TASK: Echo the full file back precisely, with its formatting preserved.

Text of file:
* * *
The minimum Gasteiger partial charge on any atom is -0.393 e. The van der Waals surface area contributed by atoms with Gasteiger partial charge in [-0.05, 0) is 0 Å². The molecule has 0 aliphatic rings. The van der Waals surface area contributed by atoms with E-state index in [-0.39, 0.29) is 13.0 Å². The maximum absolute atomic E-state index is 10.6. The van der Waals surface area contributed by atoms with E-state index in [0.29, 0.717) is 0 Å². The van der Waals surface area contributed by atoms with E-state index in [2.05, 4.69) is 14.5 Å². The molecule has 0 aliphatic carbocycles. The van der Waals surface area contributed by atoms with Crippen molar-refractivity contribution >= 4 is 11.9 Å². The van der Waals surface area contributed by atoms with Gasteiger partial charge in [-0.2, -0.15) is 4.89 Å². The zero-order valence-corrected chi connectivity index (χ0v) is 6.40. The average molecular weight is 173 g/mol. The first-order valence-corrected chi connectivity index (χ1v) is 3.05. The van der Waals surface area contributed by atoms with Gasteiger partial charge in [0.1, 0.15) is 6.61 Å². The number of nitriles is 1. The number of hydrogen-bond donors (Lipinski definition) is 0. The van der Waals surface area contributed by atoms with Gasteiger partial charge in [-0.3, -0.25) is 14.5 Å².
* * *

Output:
The minimum Gasteiger partial charge on any atom is -0.393 e. The van der Waals surface area contributed by atoms with Gasteiger partial charge in [-0.05, 0) is 0 Å². The molecule has 0 aliphatic rings. The van der Waals surface area contributed by atoms with E-state index in [-0.39, 0.29) is 13.0 Å². The maximum absolute atomic E-state index is 10.6. The van der Waals surface area contributed by atoms with E-state index in [0.29, 0.717) is 0 Å². The van der Waals surface area contributed by atoms with E-state index in [2.05, 4.69) is 14.5 Å². The molecule has 0 aliphatic carbocycles. The van der Waals surface area contributed by atoms with Crippen molar-refractivity contribution >= 4 is 11.9 Å². The van der Waals surface area contributed by atoms with Gasteiger partial charge in [-0.2, -0.15) is 4.89 Å². The zero-order valence-corrected chi connectivity index (χ0v) is 6.40. The average molecular weight is 173 g/mol. The first-order valence-corrected chi connectivity index (χ1v) is 3.05. The van der Waals surface area contributed by atoms with Gasteiger partial charge in [0.1, 0.15) is 6.61 Å². The number of nitriles is 1. The number of hydrogen-bond donors (Lipinski definition) is 0. The van der Waals surface area contributed by atoms with Gasteiger partial charge in [-0.3, -0.25) is 14.5 Å².